The River Regge (the Netherlands): from meandering river to canal and back

The rivers Regge, Dinkel and Dommel are the case study sites for REFORM in the Netherlands. The Regge has been heavily regulated during the 19th and 20th century. Since 2000 a river restoration plan is being implemented step by step.

The Channelised River Regge. Photo: Piet Verdonschot

The river Regge basin is part of the much larger transboundary River Vecht basin situated in Germany and the Netherlands. Until 1848 the river Regge (The Netherlands) was a free and widely meandering lowland river. From 1848-1879 the first meanders were cut off to facilitate shipping, and in the periods 1894-1914 and 1929-1935 the main course of the Regge itself was channelized. Following that, until the 1950s further straightening took place on the main river, and between 1960 and 1980 most side streams were channelized for agricultural development and flood control. The previously meandering river changed and became a canal embedded in narrow shores, the riparian zone cleared and was subsequently surrounded by maintenance paths. In the terms of the Water Framework Directive the Regge is a “Heavily Modified Water Body.”

The river Regge basin encompasses about 841 km2 and is situated in between an eastern and a western glacial hill ridge. The eastern hill ridge feeds a number of small upper courses. The Regge descends from about 50 m to only a few meters above sea level. The basin can be divided in two areas: the upstream fringe and the remainder of the catchment.

The Regge basin has between 700,000 and 800,000 inhabitants, most of which live in the upstream fringe of the basin where there is a ‘line’ of cities (15% of the basin is urban).



Hill ridges east and west of the river Regge valley. Photo: Piet Verdonschot

The remainder of the basin has an increasingly interwoven combination of agriculture (61%), recreation and tourism, villages, and both wet and dry near-natural undeveloped areas (24%). There are about 3,500 farms (mainly cattle ranching on grassland, but also pig and arable farming). To sustain agricultural activities, the groundwater is maintained at least minus 80 cm below the surface level and in urban areas at least 150 cm below. Agriculture extracts more than 20-25 million cubic meters of groundwater while industry uses about 1 million and drinking water companies about 50 million cubic meters per year. In very dry periods the greater part of the discharge (up to 60%) in certain streams is in fact sewage plant effluent produced by the large urban areas. The original hard wood forests were felled in the 19th century, and the extensive peat reserves were exploited to supply households and industries with fuel. Only small parts of peat land still remain, and much of the present forest in the Regge basin was planted in the early 20th century. More than 95% of all streams are channelised.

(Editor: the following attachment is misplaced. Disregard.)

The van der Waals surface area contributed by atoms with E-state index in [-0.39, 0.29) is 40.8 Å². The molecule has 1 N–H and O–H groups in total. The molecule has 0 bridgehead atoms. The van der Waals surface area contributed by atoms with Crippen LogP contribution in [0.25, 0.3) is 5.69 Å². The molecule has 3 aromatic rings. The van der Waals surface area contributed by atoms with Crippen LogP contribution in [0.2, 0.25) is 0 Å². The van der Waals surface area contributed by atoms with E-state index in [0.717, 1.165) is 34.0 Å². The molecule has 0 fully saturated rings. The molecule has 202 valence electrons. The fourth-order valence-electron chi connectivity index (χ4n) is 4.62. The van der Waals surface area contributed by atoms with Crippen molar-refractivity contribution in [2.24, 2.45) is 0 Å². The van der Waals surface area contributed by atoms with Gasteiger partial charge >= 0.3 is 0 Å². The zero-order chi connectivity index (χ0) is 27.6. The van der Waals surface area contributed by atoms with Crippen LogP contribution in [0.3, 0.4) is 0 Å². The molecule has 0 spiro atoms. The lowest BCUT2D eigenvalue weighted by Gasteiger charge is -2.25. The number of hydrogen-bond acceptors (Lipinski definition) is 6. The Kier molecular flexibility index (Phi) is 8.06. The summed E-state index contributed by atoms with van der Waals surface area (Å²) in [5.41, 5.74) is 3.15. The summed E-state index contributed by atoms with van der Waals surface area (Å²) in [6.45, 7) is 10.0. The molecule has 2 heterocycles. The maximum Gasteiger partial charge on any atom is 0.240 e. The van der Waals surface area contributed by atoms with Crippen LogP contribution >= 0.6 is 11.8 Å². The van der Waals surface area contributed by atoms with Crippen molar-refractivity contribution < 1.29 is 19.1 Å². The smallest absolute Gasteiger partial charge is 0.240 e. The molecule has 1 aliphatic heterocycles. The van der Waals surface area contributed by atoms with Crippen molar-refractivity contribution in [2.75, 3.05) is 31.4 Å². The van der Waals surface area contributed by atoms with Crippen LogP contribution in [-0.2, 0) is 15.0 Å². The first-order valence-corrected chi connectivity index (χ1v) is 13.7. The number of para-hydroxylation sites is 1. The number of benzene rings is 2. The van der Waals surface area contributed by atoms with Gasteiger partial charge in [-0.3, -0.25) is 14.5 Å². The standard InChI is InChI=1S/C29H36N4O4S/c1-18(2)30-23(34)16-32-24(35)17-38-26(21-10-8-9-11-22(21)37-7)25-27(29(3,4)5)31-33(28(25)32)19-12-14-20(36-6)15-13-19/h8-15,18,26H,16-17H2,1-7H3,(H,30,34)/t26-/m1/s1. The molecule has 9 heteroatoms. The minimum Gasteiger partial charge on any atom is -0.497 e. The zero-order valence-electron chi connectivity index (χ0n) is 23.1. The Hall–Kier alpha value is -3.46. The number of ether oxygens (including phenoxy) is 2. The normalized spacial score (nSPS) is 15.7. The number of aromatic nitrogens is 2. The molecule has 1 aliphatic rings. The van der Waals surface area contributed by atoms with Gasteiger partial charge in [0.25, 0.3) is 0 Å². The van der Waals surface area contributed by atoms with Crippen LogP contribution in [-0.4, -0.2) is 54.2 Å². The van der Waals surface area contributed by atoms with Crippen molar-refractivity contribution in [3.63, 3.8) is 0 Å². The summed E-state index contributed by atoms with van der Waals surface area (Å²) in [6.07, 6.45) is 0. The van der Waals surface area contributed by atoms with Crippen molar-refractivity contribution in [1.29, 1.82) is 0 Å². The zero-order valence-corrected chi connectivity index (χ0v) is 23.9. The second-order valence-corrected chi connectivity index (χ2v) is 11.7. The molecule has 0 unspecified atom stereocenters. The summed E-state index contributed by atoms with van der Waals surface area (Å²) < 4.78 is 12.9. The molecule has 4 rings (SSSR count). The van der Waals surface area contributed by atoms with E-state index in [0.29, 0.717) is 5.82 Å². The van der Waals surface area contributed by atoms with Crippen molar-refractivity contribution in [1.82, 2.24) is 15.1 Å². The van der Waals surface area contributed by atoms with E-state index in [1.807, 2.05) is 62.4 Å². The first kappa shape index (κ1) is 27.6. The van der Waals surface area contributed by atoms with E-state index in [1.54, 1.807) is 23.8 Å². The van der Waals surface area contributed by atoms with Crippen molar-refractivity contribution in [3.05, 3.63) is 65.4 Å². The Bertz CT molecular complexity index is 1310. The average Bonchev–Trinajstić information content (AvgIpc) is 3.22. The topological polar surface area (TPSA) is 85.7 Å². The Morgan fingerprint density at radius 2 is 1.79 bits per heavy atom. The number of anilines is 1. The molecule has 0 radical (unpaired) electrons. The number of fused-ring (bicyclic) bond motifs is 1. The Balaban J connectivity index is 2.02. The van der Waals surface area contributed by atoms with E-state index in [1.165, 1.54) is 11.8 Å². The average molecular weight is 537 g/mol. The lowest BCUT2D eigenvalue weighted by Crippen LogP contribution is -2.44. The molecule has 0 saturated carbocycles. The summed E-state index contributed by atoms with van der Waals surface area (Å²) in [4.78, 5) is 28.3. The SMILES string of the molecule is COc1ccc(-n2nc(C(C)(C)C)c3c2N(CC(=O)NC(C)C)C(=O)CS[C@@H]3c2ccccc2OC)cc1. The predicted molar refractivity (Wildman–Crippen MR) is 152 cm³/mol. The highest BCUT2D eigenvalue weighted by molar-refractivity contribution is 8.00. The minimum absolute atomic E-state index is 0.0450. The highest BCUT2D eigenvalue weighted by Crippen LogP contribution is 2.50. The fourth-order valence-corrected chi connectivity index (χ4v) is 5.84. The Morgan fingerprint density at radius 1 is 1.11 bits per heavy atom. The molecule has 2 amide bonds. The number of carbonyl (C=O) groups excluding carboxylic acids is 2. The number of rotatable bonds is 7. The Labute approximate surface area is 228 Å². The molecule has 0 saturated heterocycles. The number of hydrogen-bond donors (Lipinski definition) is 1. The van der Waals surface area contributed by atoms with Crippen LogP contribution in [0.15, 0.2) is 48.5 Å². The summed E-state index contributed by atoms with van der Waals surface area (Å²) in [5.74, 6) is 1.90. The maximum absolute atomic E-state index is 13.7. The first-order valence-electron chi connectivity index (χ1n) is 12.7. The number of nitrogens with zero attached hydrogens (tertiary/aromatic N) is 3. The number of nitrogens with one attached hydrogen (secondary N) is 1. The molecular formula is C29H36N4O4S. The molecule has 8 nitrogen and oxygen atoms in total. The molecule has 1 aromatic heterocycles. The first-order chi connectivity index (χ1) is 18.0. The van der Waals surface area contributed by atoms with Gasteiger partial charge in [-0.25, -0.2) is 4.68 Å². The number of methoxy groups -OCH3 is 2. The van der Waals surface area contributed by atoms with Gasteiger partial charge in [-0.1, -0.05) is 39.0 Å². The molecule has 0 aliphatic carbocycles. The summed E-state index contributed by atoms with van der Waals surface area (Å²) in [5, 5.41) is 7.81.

River Regge basin. Left: year 1660; Middle 2000; Right 2025. Photo: Piet Verdonschot

Restoring the Regge

In 1998 the Waterboard of Regge and Dinkel, the Government Service for Land and Water Management (Dienst Landelijk Gebied) and the Province of Overijssel together presented the Regge Vision. Ideas for flood prevention and improving the ecological status of the river Regge were outlined thereby starting the so-called Regge Restoration project. The main aim is to create a dynamic and resilient river system to improve water quality and encourage natural flood protection. The use of parts of the river valley for water retention (new inundation zones) allows for the development of ‘new’ natural river floodplain areas, which also serve to connect different isolated nature reserves. Better opportunities for farming, recreation and urban development can also be secured as a result. The first restoration projects began in 2000.

River Regge restoration. Left: connected meander; Right: aerial view. Photo: Piet Verdonschot

Regge as research area for FP7 projects REFRESH and REFORM

As part of the FP7 project REFRESH, some shaded and unshaded streams within the catchment were surveyed for more than one year to establish temperature-shading relations along the European Atlantic coast. Within REFORM the river Regge itself is part of the WP4 paired catchments study. The case Regge targets a river restoration measure, connecting former meanders and giving space for flooding, and will be compared to two other comparable catchments with different restoration measures: the river Dinkel, another tributary of the River Vecht, which is near-natural and the restoration only consisted of bank improvement and the river Dommel in the south of the Netherlands where restoration focused on remeandering.

For further information: 

Piet Verdonschot